MCL repair is done to rebuild or support the ligament. The MCL sits on the inside of the knee. It is attached to the bone of the thigh and lower leg. The MCL helps to keep the knee stable against outside forces.
Reasons for Procedure
Surgery may be needed if the ligament is damaged or weak. It may be done if:
- Ligament was injured and other treatment has not worked
- The MCL is torn from the bone
- Ligament is damaged by structural problems in legs
- The knee is unstable—it buckles, twists, or slips in and out of the joint
Problems are rare, but all procedures have some risk. Your doctor will go over some possible problems such as:
- Blood clots
- Damage to nearby structures
- Stiffness, numbness, or other knee problems
The risk of problems is higher if you:
- Have long-term diseases such as diabetes or obesity
What to Expect
Prior to Procedure
Leading up to the procedure:
- Talk to your doctor about the medicines you take. You may be asked to stop taking some medicines up to 1 week in advance.
- Arrange for a ride home from the hospital.
- Do not eat or drink anything after midnight before the procedure.
Your doctor will talk to you about anesthesia options such as:
Description of the Procedure
The skin over the area will be cleaned. Small cuts are made in the knee. The doctor will pass tube-shaped tools into the cuts. One tube has a camera. It will send images to a screen so the doctor can see inside the knee. The repair work can be done in 1 of 2 ways:
The ends of the torn ligament are stitched together. The ligament is attached to the bone to secure it. Tendon from another area may be used to support to the repair.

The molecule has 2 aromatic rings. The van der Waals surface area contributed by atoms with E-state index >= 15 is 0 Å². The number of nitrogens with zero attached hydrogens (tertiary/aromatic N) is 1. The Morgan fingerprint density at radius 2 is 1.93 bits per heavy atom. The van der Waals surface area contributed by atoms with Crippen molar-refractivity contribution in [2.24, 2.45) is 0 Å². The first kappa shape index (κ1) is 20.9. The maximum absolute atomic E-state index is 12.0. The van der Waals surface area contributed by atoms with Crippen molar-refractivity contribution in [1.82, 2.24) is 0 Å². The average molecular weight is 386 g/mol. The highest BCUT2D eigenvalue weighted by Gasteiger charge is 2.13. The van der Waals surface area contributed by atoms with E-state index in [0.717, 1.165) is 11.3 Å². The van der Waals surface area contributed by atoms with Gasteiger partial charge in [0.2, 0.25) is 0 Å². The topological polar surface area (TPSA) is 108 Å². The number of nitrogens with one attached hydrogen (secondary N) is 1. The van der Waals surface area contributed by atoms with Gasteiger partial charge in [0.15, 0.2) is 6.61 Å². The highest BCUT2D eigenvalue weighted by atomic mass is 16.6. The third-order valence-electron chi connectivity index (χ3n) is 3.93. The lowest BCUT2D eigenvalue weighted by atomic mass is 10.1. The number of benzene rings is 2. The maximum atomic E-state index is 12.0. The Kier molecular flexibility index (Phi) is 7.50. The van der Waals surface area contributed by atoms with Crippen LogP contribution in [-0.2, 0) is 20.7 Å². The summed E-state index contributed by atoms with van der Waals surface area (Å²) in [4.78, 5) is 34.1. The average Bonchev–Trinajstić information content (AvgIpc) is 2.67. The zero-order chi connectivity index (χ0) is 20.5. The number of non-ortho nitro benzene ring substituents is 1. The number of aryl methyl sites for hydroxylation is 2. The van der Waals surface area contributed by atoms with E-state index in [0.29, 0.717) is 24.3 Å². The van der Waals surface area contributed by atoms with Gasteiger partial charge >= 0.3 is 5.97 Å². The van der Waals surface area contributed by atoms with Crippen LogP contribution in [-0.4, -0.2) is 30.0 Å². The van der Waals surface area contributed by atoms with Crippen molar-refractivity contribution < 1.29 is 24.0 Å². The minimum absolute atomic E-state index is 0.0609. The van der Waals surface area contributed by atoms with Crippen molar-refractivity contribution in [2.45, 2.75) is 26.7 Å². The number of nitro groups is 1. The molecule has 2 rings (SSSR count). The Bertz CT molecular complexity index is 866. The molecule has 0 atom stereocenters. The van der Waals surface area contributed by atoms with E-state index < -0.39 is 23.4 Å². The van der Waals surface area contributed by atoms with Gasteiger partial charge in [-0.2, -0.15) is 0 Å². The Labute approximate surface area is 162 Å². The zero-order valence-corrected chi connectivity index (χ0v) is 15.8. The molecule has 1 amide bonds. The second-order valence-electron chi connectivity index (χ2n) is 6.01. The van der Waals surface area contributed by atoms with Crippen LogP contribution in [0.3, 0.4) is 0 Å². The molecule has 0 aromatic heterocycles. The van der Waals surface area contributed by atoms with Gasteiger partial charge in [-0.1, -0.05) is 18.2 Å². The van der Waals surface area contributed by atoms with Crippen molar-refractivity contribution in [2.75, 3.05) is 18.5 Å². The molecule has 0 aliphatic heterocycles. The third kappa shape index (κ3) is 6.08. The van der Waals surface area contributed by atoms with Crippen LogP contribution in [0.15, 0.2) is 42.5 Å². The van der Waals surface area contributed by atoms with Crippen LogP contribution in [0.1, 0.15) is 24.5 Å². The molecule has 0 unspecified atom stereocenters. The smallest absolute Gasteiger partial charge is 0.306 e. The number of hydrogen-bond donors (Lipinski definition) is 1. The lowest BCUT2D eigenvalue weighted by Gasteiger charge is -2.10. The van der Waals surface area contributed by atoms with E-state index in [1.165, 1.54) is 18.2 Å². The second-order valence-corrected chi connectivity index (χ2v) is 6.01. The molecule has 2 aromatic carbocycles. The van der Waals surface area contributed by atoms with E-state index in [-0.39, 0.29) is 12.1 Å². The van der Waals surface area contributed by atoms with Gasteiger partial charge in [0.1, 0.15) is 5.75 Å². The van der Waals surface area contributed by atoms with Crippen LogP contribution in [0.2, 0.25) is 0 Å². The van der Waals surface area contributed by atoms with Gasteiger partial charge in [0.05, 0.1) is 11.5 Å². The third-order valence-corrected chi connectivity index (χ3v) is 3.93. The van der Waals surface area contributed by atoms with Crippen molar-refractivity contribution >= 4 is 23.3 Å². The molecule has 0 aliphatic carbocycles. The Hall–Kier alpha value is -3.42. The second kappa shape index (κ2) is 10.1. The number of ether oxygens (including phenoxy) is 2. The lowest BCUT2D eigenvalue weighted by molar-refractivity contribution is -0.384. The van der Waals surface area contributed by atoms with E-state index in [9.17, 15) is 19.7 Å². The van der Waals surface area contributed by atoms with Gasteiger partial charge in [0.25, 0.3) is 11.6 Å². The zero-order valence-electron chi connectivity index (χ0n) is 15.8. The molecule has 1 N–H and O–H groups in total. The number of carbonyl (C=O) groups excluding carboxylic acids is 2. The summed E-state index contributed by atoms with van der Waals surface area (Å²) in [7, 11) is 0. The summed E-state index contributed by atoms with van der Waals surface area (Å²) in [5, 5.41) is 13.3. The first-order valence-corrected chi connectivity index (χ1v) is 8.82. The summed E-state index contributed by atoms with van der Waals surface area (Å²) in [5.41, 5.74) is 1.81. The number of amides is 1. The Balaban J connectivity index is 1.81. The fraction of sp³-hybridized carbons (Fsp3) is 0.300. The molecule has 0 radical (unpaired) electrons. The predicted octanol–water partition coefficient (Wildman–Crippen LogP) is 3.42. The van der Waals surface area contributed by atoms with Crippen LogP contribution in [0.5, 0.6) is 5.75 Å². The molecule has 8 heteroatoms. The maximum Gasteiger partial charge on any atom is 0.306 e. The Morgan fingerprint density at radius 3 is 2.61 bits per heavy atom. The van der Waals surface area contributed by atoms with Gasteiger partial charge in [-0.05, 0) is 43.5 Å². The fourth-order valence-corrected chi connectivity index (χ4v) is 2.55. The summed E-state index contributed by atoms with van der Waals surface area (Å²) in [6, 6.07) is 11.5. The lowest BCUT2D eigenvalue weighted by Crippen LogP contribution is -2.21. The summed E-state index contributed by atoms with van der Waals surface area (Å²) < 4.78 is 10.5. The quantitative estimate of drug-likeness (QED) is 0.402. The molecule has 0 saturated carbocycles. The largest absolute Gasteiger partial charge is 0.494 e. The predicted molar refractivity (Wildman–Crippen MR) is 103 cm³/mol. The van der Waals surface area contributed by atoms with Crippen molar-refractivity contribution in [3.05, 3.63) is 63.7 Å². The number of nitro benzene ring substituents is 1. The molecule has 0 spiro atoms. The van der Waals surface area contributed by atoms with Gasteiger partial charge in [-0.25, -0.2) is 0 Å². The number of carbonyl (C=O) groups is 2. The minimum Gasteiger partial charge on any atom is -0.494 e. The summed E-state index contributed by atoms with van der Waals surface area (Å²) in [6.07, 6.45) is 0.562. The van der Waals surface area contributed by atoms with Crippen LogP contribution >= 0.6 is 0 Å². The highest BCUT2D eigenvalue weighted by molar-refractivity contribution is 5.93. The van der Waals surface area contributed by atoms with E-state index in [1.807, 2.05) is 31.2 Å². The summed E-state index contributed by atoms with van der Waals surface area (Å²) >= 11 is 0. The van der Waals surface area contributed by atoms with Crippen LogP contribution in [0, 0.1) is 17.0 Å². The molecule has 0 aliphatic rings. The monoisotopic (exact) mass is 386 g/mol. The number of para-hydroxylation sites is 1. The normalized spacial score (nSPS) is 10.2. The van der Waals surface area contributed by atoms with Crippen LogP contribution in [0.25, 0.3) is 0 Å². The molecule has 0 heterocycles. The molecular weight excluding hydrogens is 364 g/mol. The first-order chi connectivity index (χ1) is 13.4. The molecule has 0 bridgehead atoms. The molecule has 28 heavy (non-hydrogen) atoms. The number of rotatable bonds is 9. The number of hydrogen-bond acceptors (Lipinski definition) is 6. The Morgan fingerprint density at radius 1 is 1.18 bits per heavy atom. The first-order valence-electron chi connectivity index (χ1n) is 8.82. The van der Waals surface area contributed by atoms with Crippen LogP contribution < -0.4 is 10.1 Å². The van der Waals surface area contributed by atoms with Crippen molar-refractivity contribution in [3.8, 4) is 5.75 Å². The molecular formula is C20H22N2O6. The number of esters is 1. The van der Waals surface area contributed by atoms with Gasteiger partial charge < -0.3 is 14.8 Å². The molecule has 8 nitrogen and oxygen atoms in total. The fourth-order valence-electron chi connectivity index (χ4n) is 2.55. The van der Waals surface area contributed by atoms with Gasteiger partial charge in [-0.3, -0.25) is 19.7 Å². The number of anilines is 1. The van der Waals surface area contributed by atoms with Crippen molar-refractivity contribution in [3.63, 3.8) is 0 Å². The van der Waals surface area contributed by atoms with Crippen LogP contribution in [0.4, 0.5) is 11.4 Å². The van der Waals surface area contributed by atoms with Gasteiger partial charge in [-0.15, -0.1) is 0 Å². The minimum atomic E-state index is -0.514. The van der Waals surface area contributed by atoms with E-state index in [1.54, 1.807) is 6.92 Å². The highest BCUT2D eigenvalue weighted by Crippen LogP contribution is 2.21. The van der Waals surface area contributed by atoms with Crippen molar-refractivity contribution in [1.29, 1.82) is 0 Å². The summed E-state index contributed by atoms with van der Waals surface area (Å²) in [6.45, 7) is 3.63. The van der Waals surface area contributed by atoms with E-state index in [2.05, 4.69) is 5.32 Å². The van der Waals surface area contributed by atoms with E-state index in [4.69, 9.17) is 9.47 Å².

The ligament may be too damaged to repair. In this case, it is replaced with a piece of tendon. Small holes are drilled into the bones. Screws will attach the tendon to the bone. Over time, bone will grow around the area. This will make it stronger.
The cuts are closed with stitches or staples. A bandage will cover the cuts.
How Long Will It Take?
About 2 hours
Will It Hurt?
Anesthesia will prevent pain during surgery. Your knee will be sore after the procedure. Medicine and knee support will help to ease pain.
The care team will ice your knee. You will be given pain medicine.
You will be able to leave 1 to 2 hours after the procedure.
There will be some movement limits. Devices will help to support the knee so that you can move around. Full recovery can take a few months. Physical therapy will help to regain movement and strength.
Call Your Doctor
Call your doctor if any of these occur:
- Signs of infection such as fever or chills
- Redness, swelling, pain, bleeding, or drainage from the wounds
- Medicine is not helping your pain
- Ongoing nausea or vomiting
If you think you have an emergency, call for emergency medical services right away.
American Medical Society for Sports Medicine https://www.amssm.org
OrthoInfo—American Academy of Orthopaedic Surgeons https://orthoinfo.org
Health Canada https://www.canada.ca
When It Hurts to Move—Canadian Orthopaedic Foundation https://whenithurtstomove.org
Bonasia DE, Bruzzone M, et al. Treatment of medial and posteromedial knee instability: indications, techniques, and review of the results. Iowa Orthop J. 2012;32:173-183.
Knee ligament repair. Johns Hopkins Medicine website. Available at: https://www.hopkinsmedicine.org/health/treatment-tests-and-therapies/knee-ligament-repair. Accessed June 14, 2020.
Management of medial collateral ligament (MCL) injuries. EBSCO DynaMed website. Available at: http://www.dynamed.com/topics/dmp~AN~T920537/Management-of-medial-collateral-ligament-MCL-injuries . Accessed June 14, 2020.
MCL reconstruction surgery. Sports Surgery Chicago website. Available at: https://sportssurgerychicago.com/mcl-surgery-reconstruction-westchester-oakbrook-hinsdale-il. Accessed June 14, 2020.
Trofa DP, Sonnenfeld JJ, et al. Distal knee medial collateral repair with suture augmentation. Arthrosc Tech 2018;7(9):e921-e926.
- Reviewer: Warren A. Bodine, DO, CAQSM
- Review Date: 06/2020